One of the most polarizing figures in African-American history is undoubtedly Malcolm X. The Black Nationalist Titan has served for many, particularly African-American Christians, as the boogie man that they are to avoid at all costs. Unfortunately, the majority of them are unable to articulate why they are so afraid of a brother who gave his very life working for their liberation and salvation. A matter that becomes hilariously ridiculous when they are pressed to articulate why they have such disdain regarding Brother Malcolm. When their commentary is taken in its entirety, it becomes clear that they do not have an actual reason for harboring what can be best termed a juvenile bias against Malcolm. In fact, one is left with the perspective that those who are passing such harsh judgment against the former Nation of Islam spokesperson know very little about Malcolm X the man. The attached documentary Make It Plain will hopefully go a long ways toward addressing many of the misconceptions regarding arguably the most significant African-American of the twentieth-century.
Dr. James Thomas Jones III
The communication came to me as so many others do, it was neither requested nor desired; however, it caused me to think about a variety of things: African-American women, political activism, and the path to liberation.
One of the most common discussion points amongst Black Nationalists seeking to uplift the race revolves around the role, place, and obligations of African-American women. Unfortunately, in the minds of many revolutionary minded African-American males, the role of women within the movement is, as Stokely Carmichael articulated, ‘prone’; meaning lying on their backs with their legs spread wide open. For others, the role of Black women has been a subservient one that requires her to be available at the ‘beck and call’ of her king. Neither of these roles has been embraced by the majority of Black women.
A cursory examination of African-American history highlights a much different role for Black female activists. History indicates that African-American women have not only been self-sacrificing, but also determined to move their people forward at an extreme personal cost. The race has never moved forward without the prodding, guidance, ingenuity, courage, and resolve of Black women. Put simply, Black women are the engine that moves our people forward.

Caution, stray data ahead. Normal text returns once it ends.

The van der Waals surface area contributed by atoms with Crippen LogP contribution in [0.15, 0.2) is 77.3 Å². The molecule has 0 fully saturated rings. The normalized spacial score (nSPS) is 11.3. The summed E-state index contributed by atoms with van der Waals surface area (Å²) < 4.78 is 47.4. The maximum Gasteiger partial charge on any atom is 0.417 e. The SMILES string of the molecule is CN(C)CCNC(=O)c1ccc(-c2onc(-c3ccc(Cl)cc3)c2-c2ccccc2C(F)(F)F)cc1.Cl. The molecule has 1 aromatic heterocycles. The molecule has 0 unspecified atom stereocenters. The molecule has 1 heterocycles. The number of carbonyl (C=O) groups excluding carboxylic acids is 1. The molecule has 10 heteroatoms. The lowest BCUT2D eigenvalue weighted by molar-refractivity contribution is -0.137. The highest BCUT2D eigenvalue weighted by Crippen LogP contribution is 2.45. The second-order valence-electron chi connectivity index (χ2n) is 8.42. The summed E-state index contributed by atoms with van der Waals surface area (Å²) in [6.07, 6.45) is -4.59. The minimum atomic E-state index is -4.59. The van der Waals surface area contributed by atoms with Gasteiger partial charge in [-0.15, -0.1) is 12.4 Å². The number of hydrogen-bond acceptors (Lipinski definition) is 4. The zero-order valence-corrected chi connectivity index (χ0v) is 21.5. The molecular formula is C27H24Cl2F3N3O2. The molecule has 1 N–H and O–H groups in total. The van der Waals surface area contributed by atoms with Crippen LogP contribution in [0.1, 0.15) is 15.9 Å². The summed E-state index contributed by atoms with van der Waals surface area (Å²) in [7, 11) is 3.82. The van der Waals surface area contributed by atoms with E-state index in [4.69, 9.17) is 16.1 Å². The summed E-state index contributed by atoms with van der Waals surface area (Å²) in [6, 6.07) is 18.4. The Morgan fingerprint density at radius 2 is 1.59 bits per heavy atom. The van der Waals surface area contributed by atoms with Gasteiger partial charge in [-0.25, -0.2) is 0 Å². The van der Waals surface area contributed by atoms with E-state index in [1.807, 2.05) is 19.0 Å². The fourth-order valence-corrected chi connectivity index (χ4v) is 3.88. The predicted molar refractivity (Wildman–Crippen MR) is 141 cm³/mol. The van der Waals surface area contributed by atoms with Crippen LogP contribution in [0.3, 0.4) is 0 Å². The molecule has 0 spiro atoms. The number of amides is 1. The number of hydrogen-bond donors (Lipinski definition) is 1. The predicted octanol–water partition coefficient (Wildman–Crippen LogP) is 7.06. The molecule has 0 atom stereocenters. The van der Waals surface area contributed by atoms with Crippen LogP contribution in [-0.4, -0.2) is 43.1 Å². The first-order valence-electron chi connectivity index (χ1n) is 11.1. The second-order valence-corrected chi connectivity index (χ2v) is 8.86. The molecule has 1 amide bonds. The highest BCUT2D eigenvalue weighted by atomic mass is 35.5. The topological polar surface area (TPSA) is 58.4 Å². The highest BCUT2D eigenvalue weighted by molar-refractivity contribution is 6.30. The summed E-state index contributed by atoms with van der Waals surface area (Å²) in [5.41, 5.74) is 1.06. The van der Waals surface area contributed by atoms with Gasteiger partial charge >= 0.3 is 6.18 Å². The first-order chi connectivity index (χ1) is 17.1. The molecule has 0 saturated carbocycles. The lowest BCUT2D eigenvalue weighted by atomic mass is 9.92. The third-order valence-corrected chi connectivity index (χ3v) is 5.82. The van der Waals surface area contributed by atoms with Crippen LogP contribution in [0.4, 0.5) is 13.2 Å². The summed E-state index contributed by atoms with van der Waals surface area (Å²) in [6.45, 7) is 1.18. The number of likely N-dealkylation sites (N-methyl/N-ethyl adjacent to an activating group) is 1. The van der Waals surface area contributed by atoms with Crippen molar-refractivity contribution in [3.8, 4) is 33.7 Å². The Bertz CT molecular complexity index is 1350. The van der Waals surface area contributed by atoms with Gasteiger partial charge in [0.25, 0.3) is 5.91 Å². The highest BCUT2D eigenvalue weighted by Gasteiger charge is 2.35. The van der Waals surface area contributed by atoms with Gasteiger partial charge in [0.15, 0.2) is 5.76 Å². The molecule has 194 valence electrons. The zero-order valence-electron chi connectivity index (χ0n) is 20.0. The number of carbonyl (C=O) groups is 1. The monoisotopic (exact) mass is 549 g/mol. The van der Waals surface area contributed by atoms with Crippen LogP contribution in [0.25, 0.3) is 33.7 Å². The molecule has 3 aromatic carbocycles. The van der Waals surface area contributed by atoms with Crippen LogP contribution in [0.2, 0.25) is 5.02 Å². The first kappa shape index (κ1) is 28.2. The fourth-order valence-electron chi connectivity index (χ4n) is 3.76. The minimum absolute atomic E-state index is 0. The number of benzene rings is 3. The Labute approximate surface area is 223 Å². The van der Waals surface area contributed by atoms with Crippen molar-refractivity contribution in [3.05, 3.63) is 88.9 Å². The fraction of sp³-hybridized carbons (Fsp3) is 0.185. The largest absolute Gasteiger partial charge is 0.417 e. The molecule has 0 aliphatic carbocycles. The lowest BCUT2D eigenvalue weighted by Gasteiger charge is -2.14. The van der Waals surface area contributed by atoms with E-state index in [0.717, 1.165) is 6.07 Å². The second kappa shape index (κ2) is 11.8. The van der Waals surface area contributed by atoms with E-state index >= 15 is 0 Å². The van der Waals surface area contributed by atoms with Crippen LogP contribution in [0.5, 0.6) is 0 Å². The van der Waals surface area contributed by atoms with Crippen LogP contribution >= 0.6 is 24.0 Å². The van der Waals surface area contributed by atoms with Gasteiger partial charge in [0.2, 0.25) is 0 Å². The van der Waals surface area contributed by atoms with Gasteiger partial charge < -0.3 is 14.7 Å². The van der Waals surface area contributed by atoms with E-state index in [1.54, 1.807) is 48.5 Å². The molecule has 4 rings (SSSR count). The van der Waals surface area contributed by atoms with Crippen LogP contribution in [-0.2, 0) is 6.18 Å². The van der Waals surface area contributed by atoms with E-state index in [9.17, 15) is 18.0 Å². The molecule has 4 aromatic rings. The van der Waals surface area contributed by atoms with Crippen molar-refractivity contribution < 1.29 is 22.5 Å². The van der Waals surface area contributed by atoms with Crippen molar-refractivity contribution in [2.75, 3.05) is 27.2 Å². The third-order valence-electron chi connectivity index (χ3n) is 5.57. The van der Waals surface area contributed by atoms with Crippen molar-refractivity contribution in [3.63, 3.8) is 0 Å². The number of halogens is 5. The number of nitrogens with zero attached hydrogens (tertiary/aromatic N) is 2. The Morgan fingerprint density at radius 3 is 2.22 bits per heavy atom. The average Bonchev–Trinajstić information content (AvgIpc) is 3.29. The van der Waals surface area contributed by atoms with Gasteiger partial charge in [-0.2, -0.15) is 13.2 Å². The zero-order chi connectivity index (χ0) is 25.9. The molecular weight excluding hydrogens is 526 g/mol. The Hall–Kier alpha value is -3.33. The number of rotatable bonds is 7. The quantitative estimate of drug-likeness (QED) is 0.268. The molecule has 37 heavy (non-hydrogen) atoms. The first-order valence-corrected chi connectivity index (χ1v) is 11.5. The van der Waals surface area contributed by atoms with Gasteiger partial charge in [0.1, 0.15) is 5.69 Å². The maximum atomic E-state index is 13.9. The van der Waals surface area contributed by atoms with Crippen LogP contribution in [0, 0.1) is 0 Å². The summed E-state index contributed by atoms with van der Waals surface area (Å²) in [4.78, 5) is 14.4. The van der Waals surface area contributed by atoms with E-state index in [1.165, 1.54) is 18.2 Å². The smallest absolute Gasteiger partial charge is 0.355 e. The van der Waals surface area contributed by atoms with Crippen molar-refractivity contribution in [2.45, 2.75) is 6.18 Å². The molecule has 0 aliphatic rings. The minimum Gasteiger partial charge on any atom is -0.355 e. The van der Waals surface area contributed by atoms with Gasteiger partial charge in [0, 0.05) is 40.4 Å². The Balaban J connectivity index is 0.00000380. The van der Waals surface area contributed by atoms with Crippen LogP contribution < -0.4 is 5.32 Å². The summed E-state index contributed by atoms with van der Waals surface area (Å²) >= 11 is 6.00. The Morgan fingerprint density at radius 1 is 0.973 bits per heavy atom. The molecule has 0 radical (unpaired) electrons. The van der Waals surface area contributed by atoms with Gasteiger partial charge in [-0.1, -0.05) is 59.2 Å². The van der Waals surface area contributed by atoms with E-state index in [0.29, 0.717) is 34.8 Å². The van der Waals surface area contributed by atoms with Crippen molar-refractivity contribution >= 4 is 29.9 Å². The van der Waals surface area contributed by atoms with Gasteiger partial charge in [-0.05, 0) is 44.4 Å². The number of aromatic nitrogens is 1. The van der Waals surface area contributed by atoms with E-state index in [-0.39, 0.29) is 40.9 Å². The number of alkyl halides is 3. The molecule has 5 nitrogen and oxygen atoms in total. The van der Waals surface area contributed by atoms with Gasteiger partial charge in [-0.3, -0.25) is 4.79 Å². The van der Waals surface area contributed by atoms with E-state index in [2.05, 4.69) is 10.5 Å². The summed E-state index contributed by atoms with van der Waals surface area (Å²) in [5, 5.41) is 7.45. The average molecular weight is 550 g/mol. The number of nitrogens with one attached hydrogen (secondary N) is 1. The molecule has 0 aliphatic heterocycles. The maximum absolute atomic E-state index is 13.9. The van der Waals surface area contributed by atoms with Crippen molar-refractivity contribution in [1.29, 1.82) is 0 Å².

As I look at the current state of Black affairs, the above historical truth disturbs me at an unconscionable level for one simple reason; I am unsure, for reasons that will be discussed below, if we have the female forces necessary to move the race forward. The female soldiers of yesteryear were incubated within a Black community that intrinsically recognized their worth, nurtured their self-image, provided a comfortable place for them to rest when they were exhausted from a day’s work, and protected them from external forces that desperately sought to stunt their moral development, political astuteness, and economic genius. That hedge of protection no longer exists; sadly, there are many within our midst seeking to damage the minds, bodies, and souls of our young girls in a manner that is eerily similar to the actions of racist whites.
The image of Black women is assailed around the clock; even when she is not physically present. If one were not careful, they may very well believe that many of the reality television (Love and Hip-Hop series), cinematic (addicted), and rap video (Nicki Minaj) depictions of Black women are valid; particularly when one considers the consistency of the images being shared to a gullible public. Despite protests to the contrary, the Black community’s allowing such imagery to be developed, broadcast, and ingested by African-American youth has come at an extreme cost; a cost that promises to rise exponentially as time goes along.
The alluded to images have a varying impact upon the still-developing minds of young African-American females, and males, seeking to identify who they are in a nation that sees their Blackness as a symbol of inferiority and their gender as a sign of weakness. Many of the alluded to sisters are indoctrinated by negative images, stereotypes, and caricatures of what it means to be a Black woman and predictably gravitate toward occupations and behaviors that their oppressors have promoted as a unique niche reserved solely for them. The aforementioned advice given to Black women by their opponents appears to be the sex industry. It appears that many within this nation are advising black women, “…when all else fails, pussy always sells.” Only within this capitalistic ends-justify-the-means nation would such an option be publicly promoted via national airwaves, television stations, and magazines to citizens.
It is the promotion of such economic solutions to African-American women, particularly those just starting to understand that they must actively resist a world that is seeking to destroy them and thereby derail the struggle for African-American liberation that is supremely disturbing. The African-American community’s collective failure to not only protect, but also address such matters in a meticulous manner that counter-balances the aforementioned negativity with our own propaganda dooms us to failure. Our failings in this matter should shame both community leaders and ordinary citizens. The Black community’s failure to protect its young women ensures that we will remain in the same dastardly position that we have been in for far too long. Because, once again, African-American history teaches us one thing for certain, that being, Black women are the engine behind every movement the race makes, and as you well know, no vehicle, not even a Black Nationalist one, will move one inch without a working fully functioning engine.